Lone Star Land Steward Ecoregion Award Winners Announced
April 27, 2022
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AUSTIN – The Texas Parks and Wildlife Department (TPWD) is proud to reveal the 2022 Lone Star Land Steward Ecoregion Award winners. This year’s award winners represent a variety of conservation goals and accomplishments, all of which display excellence in natural resource management and stewardship.
The annual banquet that celebrates Lone Star Land Steward Award winners will take place this year at 6 p.m. May 25. More information about the banquet, as well as a video playlist highlighting previous year’s winners, can be found on the Lone Star Land Steward page of the TPWD website.
Lone Star Land Steward Awards recognize private landowners in Texas for their exemplary contributions to land, water and wildlife stewardship. With 95 percent of the land in Texas under private ownership, the conservation and stewardship efforts of private landowners are of vital importance to all Texans.
Following is a list of this year’s ecological region award recipients, and a summary of their stewardship achievements:
Blackland Prairie — Ebel Grasslands Ranch (Hopkins County)
Karl and Kelli Ebel
The Ebel Grassland Ranch restoration project began in 2003 with an initial purchase of 645 acres. The family added 360 acres in 2012. The Ebels’ total acreage had been farmed and grazed for years, starting in about 1834. The family worked closely with TPWD biologists to discover that at least 780 acres of the property was original remnant tallgrass, Silveus’ dropseed prairie, one of the rarest endemic native plant communities in Texas. Through land management practices focused on returning the land to the native prairie ecosystem, the family has been able to increase native flora and fauna, improve soil health and wildlife diversity on the property while running a full-time livestock operation.
Cross Timbers – Wagley Ranch (Palo Pinto County)
Jay and Sue Wagley
The Wagley family have a long history in Palo Pinto County, and they manage their ranch from a long-term perspective with a specific focus on maintaining and improving their native grasses and pollinating plants. When making a decision on the ranch, they ask the question, “Will this benefit the ranch in future generations?” The Wagleys base every decision on achieving balance between livestock grazing and wildlife habitat management. The Wagley’s take great pride in their Black Angus herd and the fact that the entire family is involved in the ranch’s operation. They also take great pride in the diversity of terrain, habitat and wildlife which hosts the northernmost breeding area for the Golden Cheeked Warbler. Their long-term approach to managing the land ensures that the unique wildlife species that inhabit the property have a home for years to come.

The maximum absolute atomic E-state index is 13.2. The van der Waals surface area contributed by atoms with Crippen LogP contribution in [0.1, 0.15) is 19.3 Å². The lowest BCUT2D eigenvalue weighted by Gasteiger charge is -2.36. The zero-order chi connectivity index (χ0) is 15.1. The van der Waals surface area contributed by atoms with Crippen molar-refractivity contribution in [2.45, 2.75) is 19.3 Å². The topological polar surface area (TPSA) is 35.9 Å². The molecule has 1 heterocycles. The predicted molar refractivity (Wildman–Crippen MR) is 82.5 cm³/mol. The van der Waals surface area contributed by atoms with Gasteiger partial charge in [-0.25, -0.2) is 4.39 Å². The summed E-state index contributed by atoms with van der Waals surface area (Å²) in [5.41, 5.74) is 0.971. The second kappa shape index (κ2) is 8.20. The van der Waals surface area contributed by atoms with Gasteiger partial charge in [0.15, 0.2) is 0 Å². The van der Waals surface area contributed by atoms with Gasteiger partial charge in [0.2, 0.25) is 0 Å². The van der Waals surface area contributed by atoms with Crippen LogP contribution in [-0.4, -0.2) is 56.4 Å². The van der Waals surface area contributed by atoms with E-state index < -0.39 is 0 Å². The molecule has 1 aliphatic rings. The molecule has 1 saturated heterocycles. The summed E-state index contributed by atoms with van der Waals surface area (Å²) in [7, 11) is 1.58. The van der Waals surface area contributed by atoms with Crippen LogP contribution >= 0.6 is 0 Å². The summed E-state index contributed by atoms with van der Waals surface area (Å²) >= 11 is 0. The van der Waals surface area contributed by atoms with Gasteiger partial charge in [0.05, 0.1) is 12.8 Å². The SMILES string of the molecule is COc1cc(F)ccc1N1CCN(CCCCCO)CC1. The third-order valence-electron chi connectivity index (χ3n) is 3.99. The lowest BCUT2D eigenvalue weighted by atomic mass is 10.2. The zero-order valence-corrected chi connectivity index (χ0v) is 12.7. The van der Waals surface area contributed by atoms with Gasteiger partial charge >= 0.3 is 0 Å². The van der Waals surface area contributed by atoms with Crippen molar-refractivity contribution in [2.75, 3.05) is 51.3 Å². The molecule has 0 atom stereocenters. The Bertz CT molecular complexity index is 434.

Gulf Coast Prairies – Grahmann Family Ranches (Victoria, Goliad Counties)
Johnny and Susan Grahmann
Grahmann Family Ranches (Flycatcher Cattle) is a small cattle and wildlife operation that raises commercial and registered Brangus cattle across four properties. The Grahmann family’s overall goal is to be the best possible stewards of the land, wildlife and livestock on their relatively small pieces of Texas. Habitat management and restoration for both wildlife and cattle are the family’s highest priority, utilizing management efforts such as browse stem counts, wildlife population management, prairie and riparian restoration. When not working diligently on its own property, the Grahmann family is always open to lending a helping hand to their neighbors or other private landowners, sharing farm equipment or advice, which in many cases is reciprocated by these same landowners. Additionally, each hunting season, the family makes it a point to introduce aspiring hunters and conservationists to the outdoors, most of whom are youth or minority audiences.
High Plains – Grotegut Farm and Ranch (Deaf Smith County)
Chris, Chris Sr., Josef, Gertrud and Judith Grotegut
Dr. Chris Grotegut, a local veterinarian, farmer and stockman, operates according to his philosophy of “living within water means” – that is, sustainable and responsible irrigation, livestock grazing and pasture management practices. Recognizing the unique challenges facing land producers in the southern High Plains, namely wind erosion, severe drought events, and a rapidly depleting aquifer, the Grotegut Farm and Ranch is a model of sustainable land producing practices that utilizes native grasses to replenish the rangeland and playas on their property
Edwards Plateau – Wuest Ranch (Comal, Bexar Counties)